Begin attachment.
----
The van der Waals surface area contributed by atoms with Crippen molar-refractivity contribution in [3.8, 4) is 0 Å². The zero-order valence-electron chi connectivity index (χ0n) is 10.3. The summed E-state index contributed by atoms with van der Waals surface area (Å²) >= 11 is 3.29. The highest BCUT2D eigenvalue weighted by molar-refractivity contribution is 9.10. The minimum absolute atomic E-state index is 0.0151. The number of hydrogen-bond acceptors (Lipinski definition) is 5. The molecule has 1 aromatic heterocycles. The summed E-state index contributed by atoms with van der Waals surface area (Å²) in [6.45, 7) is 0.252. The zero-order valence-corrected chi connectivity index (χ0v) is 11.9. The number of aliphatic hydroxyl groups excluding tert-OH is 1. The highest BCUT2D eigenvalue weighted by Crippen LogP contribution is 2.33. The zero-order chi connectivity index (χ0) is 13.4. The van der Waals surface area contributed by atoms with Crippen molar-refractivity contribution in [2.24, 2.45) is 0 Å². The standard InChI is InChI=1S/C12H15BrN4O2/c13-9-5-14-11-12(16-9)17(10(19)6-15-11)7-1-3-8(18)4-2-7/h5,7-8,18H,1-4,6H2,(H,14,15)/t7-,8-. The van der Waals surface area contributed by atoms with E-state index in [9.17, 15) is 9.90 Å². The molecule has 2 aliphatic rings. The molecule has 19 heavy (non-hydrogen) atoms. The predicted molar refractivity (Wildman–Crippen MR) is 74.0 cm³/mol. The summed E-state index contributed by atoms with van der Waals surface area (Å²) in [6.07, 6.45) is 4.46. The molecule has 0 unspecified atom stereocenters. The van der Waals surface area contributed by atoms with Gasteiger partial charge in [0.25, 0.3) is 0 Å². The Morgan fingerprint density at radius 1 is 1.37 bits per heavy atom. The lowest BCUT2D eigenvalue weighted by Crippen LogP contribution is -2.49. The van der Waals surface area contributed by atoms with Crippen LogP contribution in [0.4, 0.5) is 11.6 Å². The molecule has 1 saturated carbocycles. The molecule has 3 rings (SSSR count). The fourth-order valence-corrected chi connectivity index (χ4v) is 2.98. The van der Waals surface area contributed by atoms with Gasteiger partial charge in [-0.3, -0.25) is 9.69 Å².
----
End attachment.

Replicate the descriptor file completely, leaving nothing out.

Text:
The van der Waals surface area contributed by atoms with Crippen molar-refractivity contribution in [3.8, 4) is 0 Å². The zero-order valence-electron chi connectivity index (χ0n) is 10.3. The summed E-state index contributed by atoms with van der Waals surface area (Å²) >= 11 is 3.29. The highest BCUT2D eigenvalue weighted by molar-refractivity contribution is 9.10. The minimum absolute atomic E-state index is 0.0151. The number of hydrogen-bond acceptors (Lipinski definition) is 5. The molecule has 1 aromatic heterocycles. The summed E-state index contributed by atoms with van der Waals surface area (Å²) in [6.45, 7) is 0.252. The zero-order valence-corrected chi connectivity index (χ0v) is 11.9. The number of aliphatic hydroxyl groups excluding tert-OH is 1. The highest BCUT2D eigenvalue weighted by Crippen LogP contribution is 2.33. The zero-order chi connectivity index (χ0) is 13.4. The van der Waals surface area contributed by atoms with Crippen molar-refractivity contribution in [2.24, 2.45) is 0 Å². The standard InChI is InChI=1S/C12H15BrN4O2/c13-9-5-14-11-12(16-9)17(10(19)6-15-11)7-1-3-8(18)4-2-7/h5,7-8,18H,1-4,6H2,(H,14,15)/t7-,8-. The van der Waals surface area contributed by atoms with E-state index in [9.17, 15) is 9.90 Å². The molecule has 2 aliphatic rings. The molecule has 19 heavy (non-hydrogen) atoms. The predicted molar refractivity (Wildman–Crippen MR) is 74.0 cm³/mol. The summed E-state index contributed by atoms with van der Waals surface area (Å²) in [6.07, 6.45) is 4.46. The molecule has 0 unspecified atom stereocenters. The van der Waals surface area contributed by atoms with Gasteiger partial charge in [0.25, 0.3) is 0 Å². The Morgan fingerprint density at radius 1 is 1.37 bits per heavy atom. The lowest BCUT2D eigenvalue weighted by Crippen LogP contribution is -2.49. The van der Waals surface area contributed by atoms with Crippen LogP contribution in [0.4, 0.5) is 11.6 Å². The molecule has 1 saturated carbocycles. The molecule has 3 rings (SSSR count). The fourth-order valence-corrected chi connectivity index (χ4v) is 2.98. The van der Waals surface area contributed by atoms with Gasteiger partial charge in [-0.3, -0.25) is 9.69 Å².